Family calls for accountability after 23-year-old dies following apparent suicide attempt at Hennepin County Jail |

Family calls for accountability after 23-year-old dies following apparent suicide attempt at Hennepin County Jail

Callan Gray
Updated: September 23, 2020 10:01 PM
Created: September 21, 2020 09:48 PM

An investigation is underway after a 23-year-old man was found unresponsive at the Hennepin County Jail. According to the Hennepin County Sheriff’s Office, he died of an apparent suicide while alone in his cell on Sept. 11.

His family identified him as Naajikhan Adonis Powell. 

“He was a young man before his time, he started a beautiful human being,” said Clara Sharp Akbar-Bey, his aunt. “He was just a kind-hearted young man and so I want people to know that about him.”

She joined Powell’s step-father Michael Turner and other family members outside of Hennepin County Medical Center to speak with 5 EYEWITNESS NEWS.

“He was a good person,” Turner said. “We just want to get answers.”

He told us Powell grew into a man of faith as he struggled with mental illness.

“He loved to go to church. Once he started to hear the word of God, he loved going, he didn’t care what church he went to, he went all the time,” Turner said.

On Thursday, they made the decision to end life-support at the Hennepin County Medical Center. 

Powell was arrested at HCMC on Sept. 11, according to the Hennepin County Sheriff’s Office. He was booked into the Hennepin County Jail at 1:22 p.m. for a probation violation. According to the warrant, he failed to take medication as prescribed and failed to complete treatment. 

It stemmed from an arrest in January, when he was accused of bringing metal knuckles, considered a dangerous weapon, into the Hennepin County Government Center. Powell was accepted into Mental Health Court in July.

The sheriff’s office said deputies found him unresponsive during “routine inmate health and wellness checks” around 5:45 p.m. on Sept. 11.  

“The guards said they found him ... about 20 minutes later and gave CPR,” said Sharp Akbar-Bey. “Why was he by himself? Why wasn't there an escort? Why wasn’t there someone to watch him?”

State law requires deputies conduct inmate checks every 30 minutes. If an inmate is mentally ill or potentially suicidal, "more frequent observation" is required.

The sheriff’s office wouldn’t say if Powell had that designation, deferring to Hennepin Healthcare whose nurses provide initial booking exams. Hennepin Healthcare wouldn’t confirm Powell’s status, citing privacy laws.

It appears from court records Powell was in crisis.

Less than two hours after he was booked into the jail, the county petitioned to have him committed back to a local hospital because his behavior showed he was “posing a risk of harm due to mental illness.”

“So many people dropped the ball on my nephew, dropped the ball, and now this is where we are,” said Sharp Akbar-Bey.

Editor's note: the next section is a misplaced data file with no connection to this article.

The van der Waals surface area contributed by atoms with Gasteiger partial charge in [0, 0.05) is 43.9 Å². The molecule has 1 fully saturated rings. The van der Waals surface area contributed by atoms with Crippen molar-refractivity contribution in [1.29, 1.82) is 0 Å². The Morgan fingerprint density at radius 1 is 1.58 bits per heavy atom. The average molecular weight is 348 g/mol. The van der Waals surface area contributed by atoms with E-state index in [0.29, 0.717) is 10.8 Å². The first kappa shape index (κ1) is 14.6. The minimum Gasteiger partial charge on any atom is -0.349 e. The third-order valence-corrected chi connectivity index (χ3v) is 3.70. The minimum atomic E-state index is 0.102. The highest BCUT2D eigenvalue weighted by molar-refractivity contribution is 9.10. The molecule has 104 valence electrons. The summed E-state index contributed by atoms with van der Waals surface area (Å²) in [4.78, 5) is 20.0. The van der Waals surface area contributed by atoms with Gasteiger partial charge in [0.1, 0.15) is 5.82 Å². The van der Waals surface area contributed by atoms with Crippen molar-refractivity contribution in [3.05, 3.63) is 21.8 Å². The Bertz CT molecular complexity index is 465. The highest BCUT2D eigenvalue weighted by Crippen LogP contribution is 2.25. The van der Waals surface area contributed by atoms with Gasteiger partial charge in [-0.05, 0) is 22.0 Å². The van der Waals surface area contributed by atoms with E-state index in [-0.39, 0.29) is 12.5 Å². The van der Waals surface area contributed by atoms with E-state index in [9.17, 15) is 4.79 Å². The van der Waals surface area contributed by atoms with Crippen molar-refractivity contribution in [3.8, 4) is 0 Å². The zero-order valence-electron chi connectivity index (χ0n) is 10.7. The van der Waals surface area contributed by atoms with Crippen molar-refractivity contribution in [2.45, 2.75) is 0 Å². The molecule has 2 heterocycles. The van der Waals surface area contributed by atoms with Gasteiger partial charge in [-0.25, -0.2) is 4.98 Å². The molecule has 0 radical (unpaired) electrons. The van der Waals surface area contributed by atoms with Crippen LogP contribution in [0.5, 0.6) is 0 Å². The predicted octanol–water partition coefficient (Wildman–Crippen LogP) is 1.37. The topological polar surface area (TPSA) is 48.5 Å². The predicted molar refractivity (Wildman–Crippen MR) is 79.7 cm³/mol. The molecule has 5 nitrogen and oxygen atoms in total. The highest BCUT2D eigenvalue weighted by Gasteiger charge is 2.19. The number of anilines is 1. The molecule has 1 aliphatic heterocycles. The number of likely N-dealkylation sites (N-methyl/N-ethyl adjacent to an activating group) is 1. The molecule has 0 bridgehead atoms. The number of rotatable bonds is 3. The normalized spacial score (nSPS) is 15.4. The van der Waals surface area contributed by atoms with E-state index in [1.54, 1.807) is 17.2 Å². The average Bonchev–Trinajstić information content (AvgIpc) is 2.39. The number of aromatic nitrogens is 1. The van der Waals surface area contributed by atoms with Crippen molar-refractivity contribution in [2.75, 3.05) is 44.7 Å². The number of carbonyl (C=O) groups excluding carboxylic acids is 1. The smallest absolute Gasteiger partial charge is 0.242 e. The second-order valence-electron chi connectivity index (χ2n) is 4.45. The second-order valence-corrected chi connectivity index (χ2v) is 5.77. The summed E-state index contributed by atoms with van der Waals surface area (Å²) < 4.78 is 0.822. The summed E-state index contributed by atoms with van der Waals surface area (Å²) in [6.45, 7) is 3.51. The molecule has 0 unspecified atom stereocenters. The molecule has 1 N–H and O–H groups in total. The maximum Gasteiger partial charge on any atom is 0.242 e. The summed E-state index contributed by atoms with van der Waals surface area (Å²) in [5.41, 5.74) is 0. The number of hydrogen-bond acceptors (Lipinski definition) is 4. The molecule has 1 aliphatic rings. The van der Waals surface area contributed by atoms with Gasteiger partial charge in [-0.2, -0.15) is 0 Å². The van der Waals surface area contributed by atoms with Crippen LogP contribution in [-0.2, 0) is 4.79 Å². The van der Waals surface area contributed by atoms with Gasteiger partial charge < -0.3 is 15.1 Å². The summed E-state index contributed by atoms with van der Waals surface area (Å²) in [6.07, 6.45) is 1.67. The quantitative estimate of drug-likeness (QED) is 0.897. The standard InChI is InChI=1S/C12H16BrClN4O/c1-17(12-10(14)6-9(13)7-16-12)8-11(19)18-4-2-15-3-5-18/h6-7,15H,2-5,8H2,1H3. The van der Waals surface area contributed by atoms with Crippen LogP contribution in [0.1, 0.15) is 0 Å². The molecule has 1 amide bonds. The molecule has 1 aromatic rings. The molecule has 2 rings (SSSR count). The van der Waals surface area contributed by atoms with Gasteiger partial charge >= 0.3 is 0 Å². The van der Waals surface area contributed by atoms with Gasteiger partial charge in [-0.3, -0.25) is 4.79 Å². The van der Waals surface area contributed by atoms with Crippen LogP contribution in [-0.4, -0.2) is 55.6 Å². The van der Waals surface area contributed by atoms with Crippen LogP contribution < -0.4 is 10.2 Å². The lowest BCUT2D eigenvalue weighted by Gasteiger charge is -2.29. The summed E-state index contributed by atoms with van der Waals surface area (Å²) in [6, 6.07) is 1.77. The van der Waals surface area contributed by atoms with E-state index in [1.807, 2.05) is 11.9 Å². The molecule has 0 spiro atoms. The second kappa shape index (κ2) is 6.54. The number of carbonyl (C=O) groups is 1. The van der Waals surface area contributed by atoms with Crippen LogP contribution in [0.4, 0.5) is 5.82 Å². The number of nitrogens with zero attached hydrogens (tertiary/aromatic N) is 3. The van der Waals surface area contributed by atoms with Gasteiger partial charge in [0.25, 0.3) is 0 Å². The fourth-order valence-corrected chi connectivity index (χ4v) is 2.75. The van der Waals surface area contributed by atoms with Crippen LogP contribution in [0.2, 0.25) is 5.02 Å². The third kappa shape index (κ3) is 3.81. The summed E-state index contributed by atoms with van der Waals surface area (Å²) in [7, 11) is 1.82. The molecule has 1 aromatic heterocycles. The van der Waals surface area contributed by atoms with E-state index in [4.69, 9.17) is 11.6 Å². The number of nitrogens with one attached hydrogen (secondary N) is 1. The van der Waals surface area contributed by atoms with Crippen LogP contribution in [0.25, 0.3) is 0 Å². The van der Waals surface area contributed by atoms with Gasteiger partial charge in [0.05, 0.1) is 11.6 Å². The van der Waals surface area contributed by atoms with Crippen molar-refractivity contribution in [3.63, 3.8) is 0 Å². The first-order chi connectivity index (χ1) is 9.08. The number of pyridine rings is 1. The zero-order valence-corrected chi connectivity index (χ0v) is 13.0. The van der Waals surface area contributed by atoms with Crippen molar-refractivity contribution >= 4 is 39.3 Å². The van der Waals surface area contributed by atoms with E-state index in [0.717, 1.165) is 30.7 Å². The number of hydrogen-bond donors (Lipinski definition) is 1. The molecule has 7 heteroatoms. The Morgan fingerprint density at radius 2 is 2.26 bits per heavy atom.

Powell’s family told 5 5 EYEWITNESS NEWS that he had been diagnosed with schizophrenia, bipolar disorder and PTSD. His mental health challenges were documented in court records over the last year.

Documents show that since June 2019, he was committed several times to North Memorial Health Hospital, Abbott Northwestern Hospital and Hennepin County Medical Center.

As recently as August 17, a judge ordered Powell be committed after he went to HCMC and said "he did not feel safe, and he was going to hurt himself or others” and reported he was suicidal. The emergency order is the last court filing in his civil commitment case until Sept. 11.

HCMC wouldn’t provide 5 EYEWITNESS NEWS information about his case, citing privacy laws.

“They did not tell us why they released him,” Sharp Akbar-Bey said. “They should not have released him, they knew he was dealing with severe mental health issues.”

“I want to know why they let him go knowing that he has severe mental health concerns,” she said. “I want to know did they pass that information along to the police department and if the police department knew why would they put him in general population? And why didn’t they keep an eye on him?”

Powell’s family is calling for an investigation. 

“We just want to make sure that the system is doing all of the correct things that they should do,” Turner said.

According to Hennepin Healthcare, the nurses who conduct the booking exams have access to an inmate’s Hennepin Healthcare history.

“Jail staff other than health care professionals are given patient health risk information on a need-to-know basis to protect the health and wellness of inmates and employees,” said Christine Hill, a Hennepin Healthcare spokesperson.

She said if an inmate exhibits a health or psychological risk, they receive an elevated watch. 

“Somewhere, someone messed up,” said Travis Rhodes, his cousin. “He was not supposed to be in that situation and unfortunately now I have to bury my younger cousin.”

Powell’s family told us they want accountability. 

“He was so loving, he would do anything for his family,” Rhodes said. “I’d give anything to have him back.”

Hennepin County Sheriff David Hutchinson would not take part in an interview for this story.

He said in a statement, “Our deepest sympathies go out to the loved ones who are grieving.  We will thoroughly review our procedures with our medical partners and investigate the circumstances that led to this tragedy.”

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